I've restarted this article 3 times.
I really wanted to write something novel about "ghosting" — but every time I tried to start the conversation, I ended up typing exactly what 10,000 other millennials had before.
Then it occurred to me — maybe that's the point.
If we're all experiencing the exact same thing, is this really a "phenomenon" or simply a common humanistic trait?
And furthermore — is our generation alone in this behavior, or is this something that's been going on for decades?
Naturally, like I do
every day when in need of sage wisdom,
I called my mom:
I called my mom:
Me: "Hey mom. I know I called you yesterday. And the day before. (and the day before that, but I didn't really feel the need to mention that because I promise she's fully aware of my co-dependency.) I actually have sort of a weird question for you.
[semi-awkward silence but probably just me projecting my own awkwardness onto another person because I'm good at that]
Me:"When you were young, did you or your friends ever have like — really great dates — where they thought everything was going really well and that they would see each other again, and then have the other person just totally stop responding?"
Mom: "Yeah. Maybe they had a good time, but they just weren't that into it. Or they had other things going on. I mean, I didn't really date that much – [editor's note: We're related!] – but it would definitely happen."
Me: "But how would you find out? How would it happen?"
Mom: "Mainly people would just sort of avoid each other. You would stop picking up your phone. If you didn't see them around, it was pretty easy. Or you'd tell your friends and they'd hear the rumor. Or sometimes you'd just eventually see them with someone else."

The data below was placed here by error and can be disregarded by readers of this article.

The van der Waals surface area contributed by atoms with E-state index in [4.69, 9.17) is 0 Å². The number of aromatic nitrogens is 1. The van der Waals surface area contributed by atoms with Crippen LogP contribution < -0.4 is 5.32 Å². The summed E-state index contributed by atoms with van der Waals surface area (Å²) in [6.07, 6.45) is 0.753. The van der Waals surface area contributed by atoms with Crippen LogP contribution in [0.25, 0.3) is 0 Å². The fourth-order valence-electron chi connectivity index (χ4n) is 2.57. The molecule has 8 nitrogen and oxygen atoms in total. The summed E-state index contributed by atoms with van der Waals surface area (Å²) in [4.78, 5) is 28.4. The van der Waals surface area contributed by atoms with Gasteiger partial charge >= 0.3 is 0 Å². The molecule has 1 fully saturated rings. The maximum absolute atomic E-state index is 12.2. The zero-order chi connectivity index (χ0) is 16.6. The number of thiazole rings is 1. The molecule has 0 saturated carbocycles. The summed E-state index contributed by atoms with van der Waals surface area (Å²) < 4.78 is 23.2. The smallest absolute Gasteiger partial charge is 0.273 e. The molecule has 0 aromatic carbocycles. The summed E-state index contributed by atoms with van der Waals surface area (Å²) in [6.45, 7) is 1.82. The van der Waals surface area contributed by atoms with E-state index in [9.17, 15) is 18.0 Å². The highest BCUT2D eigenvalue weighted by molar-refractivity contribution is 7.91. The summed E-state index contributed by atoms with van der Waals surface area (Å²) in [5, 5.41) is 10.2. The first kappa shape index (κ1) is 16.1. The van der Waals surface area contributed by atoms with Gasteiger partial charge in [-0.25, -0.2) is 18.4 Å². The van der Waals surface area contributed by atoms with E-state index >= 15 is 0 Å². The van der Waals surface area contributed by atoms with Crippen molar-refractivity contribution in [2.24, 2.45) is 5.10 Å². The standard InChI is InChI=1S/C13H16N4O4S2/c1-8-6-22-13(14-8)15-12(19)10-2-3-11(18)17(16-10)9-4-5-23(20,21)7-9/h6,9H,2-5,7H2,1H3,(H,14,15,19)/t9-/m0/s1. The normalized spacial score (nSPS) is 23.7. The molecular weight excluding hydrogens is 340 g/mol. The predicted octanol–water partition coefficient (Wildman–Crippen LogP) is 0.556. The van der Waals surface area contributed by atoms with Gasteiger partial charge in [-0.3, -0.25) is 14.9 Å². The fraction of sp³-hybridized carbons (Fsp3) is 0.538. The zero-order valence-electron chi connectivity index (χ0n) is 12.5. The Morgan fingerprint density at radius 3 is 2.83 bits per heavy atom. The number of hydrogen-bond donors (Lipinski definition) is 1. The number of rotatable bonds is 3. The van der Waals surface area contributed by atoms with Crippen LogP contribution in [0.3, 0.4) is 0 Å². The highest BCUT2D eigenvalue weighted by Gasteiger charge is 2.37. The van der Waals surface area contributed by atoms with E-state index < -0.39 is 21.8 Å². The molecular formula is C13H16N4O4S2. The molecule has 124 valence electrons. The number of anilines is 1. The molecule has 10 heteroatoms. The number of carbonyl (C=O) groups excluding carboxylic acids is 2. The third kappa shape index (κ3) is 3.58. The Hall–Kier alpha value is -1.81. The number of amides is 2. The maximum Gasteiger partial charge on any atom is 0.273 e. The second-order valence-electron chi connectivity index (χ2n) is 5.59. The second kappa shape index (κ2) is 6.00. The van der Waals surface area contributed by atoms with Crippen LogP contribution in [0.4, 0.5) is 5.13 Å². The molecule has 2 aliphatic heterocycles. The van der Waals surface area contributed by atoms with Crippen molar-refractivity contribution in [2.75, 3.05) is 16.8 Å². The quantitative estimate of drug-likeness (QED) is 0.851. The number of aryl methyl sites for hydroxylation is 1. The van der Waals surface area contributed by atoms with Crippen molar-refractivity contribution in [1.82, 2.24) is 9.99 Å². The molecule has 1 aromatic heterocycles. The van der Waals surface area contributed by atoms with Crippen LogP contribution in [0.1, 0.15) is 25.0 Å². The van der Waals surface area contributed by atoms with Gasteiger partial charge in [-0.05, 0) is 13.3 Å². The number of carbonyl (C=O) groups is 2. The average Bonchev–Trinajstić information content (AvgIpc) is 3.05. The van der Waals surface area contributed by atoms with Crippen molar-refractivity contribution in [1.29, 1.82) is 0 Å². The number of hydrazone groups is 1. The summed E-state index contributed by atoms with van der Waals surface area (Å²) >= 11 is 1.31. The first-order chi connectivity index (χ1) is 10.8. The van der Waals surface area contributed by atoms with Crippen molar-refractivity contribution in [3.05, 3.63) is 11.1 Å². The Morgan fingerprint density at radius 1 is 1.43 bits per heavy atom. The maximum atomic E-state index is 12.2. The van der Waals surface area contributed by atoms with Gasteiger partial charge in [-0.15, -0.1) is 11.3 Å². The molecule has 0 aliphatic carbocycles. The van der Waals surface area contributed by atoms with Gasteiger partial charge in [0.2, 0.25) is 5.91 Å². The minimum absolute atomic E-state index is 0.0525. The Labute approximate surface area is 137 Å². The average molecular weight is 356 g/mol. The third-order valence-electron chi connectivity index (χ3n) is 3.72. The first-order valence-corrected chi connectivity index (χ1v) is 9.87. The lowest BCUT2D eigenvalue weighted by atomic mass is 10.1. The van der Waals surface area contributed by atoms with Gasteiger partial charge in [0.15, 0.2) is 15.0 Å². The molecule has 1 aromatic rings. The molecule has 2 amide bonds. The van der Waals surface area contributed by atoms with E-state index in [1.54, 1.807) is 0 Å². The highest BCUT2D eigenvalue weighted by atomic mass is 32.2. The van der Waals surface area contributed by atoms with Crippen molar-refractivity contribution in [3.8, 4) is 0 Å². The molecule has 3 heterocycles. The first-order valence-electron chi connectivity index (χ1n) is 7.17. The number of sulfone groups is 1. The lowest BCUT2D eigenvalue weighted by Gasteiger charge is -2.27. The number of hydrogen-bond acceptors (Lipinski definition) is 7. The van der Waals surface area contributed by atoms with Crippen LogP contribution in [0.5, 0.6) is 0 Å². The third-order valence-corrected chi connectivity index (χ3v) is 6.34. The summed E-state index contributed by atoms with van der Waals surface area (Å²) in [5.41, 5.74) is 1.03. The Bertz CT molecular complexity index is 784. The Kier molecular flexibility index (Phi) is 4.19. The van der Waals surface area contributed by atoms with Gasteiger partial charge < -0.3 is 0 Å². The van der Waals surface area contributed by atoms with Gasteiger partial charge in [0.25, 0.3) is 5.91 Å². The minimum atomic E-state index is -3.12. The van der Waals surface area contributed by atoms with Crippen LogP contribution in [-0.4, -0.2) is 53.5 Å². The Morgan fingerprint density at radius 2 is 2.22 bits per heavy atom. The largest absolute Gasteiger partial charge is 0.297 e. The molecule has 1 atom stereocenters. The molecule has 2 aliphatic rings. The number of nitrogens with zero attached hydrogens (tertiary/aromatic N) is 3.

Me: "So people would just stop talking altogether?"
Mom: "People could disappear a lot easier then. Now you guys always know what everyone's doing all of the time. Then, after the 3rd time somebody didn't call you back, you'd get the hint."
Me: "How long was a normal amount of time to wait to talk between dates?"
Mom: "Usually about a week."
Me: YOU WOULDN'T TALK FOR A WEEK??????
(boys, don't you dare)
Mom: Yeah, about a week. (side note: Mom is clearly over the conversation and tries to ask me if I've put new sheets on my bed.)
(I have not.)
Me: "I can't believe you waited a week."
Mom: "Yeah, before you didn't know as quickly as you do now.
I think things might have dragged on a bit then."
Me: "So, there's this phenomenon now called 'ghosting' that everyone's really obsessed with."
Me: "Yeah. It's like — when we'll have a really good date, or even pseudo-relationship, and then all of a sudden the guy or girl just completely drops off the face of the planet. Stops following up. Stops responding.
People are really upset about it.
Do you think that's weird, or something that's unique to our generation?"
Mom: "No. I don't think anybody now is less courageous or more courageous now than they were in the past. It's not that different, it's just more immediate."
And maybe it's as simple as that.
Maybe, this good-date-followed-by-a-vanishing-act that leaves you questioning your sanity, your self worth, and — perhaps most scarring — your own self-awareness — is not a phenomenon at all, but simply a more immediately result of two instinctive, timeless, humanistic traits to
1. people please and
2. avoid confrontation.
Maybe, the painful mix of hurt, anger, disparagement, and shame, that have caused us to lash out through incessant articles and trending topics about how this revolutionary behavior is a sign of our generation's crumbling social antics is more a reaction to being denied our instant gratification than it is about any rejected romanticism.
Like when that guy you don't really like doesn't text you back right after that date you didn't really have any fun on, but suddenly you start craving his approval in a completely inane manner?
We want feedback and we want it now — and this immediacy breeds irrational intensity and a need for instantaneous approval or denial that perhaps a one-week waiting period would quell.
Or, you know, we can blame it on men and their inadequacy.
Because I'm always down for that too.